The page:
I think it’s just a pretty awesome portrait. I like the simple, monotonistic color scheme, the pose, the shadows. Basically, the whole mood of this photo is pretty damn cool. Because of that, I decided I would do my best to try and recreate it armed with only my own working knowledge of cameras and studio lighting. 

The first, and most obvious, aspect of this photo is the orange tone throughout. That’s a no-brainer that we’ll need to add some colored gels to the lights in order to achieve the same effect, however we need to figure out what sort of lighting we want to use first. Looking at this portrait a little more I suspected that the photographer was using a beauty dish, positioned directly above and pointing straight down at the subject. This would give the same deep shadows in the eyes we see here in the photo. There doesn’t seem to be any bounce light, so we’ll just move forward on the assumption that one one light was used to light Post Malone.

We will need a second light, however, to light the backdrop. I have a neutral gray seamless in my studio and I suspect that’s the same setup Nabil used in his photo. So, I’ll just take my second light, attached a 7 inch reflector dish so the light doesn’t spill off of the background and hit the subject, and then lastly we’ll put a gel on that to give our gray background an orange tone. 

The gels I decided to use were one full cut of CTO on my main light and one theatrical orange gel on the background light. The theatrical orange gel is considerably more orange than the CTO gel. The reason for this choice is because skin tones are already warm-ish, so I don’t need to over drive the orange on our main light – just enough extra orange to kick the skin tones into the realm of our backdrop. The backdrop, which is gray under normal lighting conditions, does need a little more color oomph, so that’s where we use the theatrical orange gel to full effect. See the diagram to the right to see our final set up. 

The next step is lighting ratios. I think I got kinda lucky on this one. My camera and lights were still set to whatever they were set for at my last photoshoot was and, as it turned out, they were dialed in pretty well for our first test shot here. In the end, I just had to tweak the main light at tad to get it into the correct range. My camera was set to f/8, 1/125 shutter, 100 iso. The main light was putting out light at f/11 and the background light was f/5.6. So basically, the key light was +1 stop over camera and the background was -1 stop under. Easy-peasey!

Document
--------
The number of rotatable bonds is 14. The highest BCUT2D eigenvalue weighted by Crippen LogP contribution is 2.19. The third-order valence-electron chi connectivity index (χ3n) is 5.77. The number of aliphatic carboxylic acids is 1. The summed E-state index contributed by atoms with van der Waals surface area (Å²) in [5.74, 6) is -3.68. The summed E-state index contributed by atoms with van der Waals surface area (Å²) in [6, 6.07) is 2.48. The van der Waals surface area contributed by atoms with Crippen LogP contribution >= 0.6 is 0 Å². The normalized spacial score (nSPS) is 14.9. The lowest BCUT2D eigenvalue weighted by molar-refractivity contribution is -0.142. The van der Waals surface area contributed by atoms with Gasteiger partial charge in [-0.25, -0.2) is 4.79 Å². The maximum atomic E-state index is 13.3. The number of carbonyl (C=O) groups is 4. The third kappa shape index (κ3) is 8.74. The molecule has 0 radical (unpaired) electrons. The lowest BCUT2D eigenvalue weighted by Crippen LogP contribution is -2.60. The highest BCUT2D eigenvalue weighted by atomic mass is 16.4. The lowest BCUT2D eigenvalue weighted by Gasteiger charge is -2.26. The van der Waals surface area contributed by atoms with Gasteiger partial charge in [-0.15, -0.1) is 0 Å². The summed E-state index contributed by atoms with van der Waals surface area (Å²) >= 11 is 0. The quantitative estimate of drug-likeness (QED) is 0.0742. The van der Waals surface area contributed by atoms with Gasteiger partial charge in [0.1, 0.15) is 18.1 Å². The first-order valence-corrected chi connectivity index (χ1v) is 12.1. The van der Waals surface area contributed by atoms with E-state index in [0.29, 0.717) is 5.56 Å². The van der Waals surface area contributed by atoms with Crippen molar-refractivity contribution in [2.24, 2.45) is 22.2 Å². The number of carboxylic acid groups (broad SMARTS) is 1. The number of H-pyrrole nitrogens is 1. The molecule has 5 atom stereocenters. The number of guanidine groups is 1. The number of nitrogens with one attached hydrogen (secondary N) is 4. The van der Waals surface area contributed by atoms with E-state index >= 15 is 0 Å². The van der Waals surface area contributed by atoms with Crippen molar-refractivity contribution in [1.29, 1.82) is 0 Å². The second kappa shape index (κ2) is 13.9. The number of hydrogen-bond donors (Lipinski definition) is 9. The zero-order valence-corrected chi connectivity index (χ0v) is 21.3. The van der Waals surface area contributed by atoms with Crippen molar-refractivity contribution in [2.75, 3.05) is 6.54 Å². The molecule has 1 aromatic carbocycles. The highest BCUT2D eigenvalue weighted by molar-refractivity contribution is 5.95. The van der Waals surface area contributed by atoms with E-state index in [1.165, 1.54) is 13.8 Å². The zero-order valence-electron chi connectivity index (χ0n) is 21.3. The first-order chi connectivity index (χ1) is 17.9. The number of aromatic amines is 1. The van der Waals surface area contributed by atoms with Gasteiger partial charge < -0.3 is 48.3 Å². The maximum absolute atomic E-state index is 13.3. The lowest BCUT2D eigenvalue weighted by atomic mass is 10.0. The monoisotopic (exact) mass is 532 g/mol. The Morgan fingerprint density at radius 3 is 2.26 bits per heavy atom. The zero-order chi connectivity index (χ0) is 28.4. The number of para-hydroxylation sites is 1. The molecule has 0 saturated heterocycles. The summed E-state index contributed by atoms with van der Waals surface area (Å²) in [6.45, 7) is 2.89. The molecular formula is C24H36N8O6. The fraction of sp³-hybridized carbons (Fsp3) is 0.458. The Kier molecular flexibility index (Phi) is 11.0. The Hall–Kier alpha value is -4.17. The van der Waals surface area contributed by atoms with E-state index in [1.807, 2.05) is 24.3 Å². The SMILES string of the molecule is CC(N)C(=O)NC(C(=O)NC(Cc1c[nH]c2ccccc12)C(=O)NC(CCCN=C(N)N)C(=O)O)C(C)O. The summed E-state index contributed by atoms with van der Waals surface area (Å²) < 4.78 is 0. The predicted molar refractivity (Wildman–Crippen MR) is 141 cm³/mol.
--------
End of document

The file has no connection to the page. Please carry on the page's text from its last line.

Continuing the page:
And here’s our final image:

Portraits with Shawn Cartel

Newborn Photos with Benjamin Lehman Photography

Baby/Infant Photos with Benjamin Lehman Photography

This is only the second time in my professional career that I’ve taken newborn photos. I believe there are lot of other photographers out there who are much more passionate about this form of portraiture than I am so, so I usually refer one of those photographers to people who come to me asking. This one, however, was special as it was my 2nd cousin’s first born child. So, obviously, I am going to say yes, and boy oh boy, it was actually a lot of fun!

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Self Portrait with the Paul C. Buff Octabox

Self Portrait with the Paul C. Buff Octabox

A photographer’s cheapest model is, as they say, themselves. So I put my cheap model to work utilizing the new octabox I got from Paul C. Buff (detailed here).

List of gear:

  • 5d Mark II
  • Einstein Flash Head 
  • Octabox
  • C-Stand
  • Low-rent model (me)

Below are images of the final result of the shoot, as well as a diagram of the set up.

You can do some pretty awesome photos with just 1 light and a nice modifier!

Benjamin Lehman is a commercial photographer who works in San Francisco, Canton, Cleveland and North East Ohio. 

How-To Photography: Anatomy of an Environmental Portrait – Warrior Beat

How-To Photography: Anatomy of an Environmental Portrait – Warrior Beat

Environmental Portraiture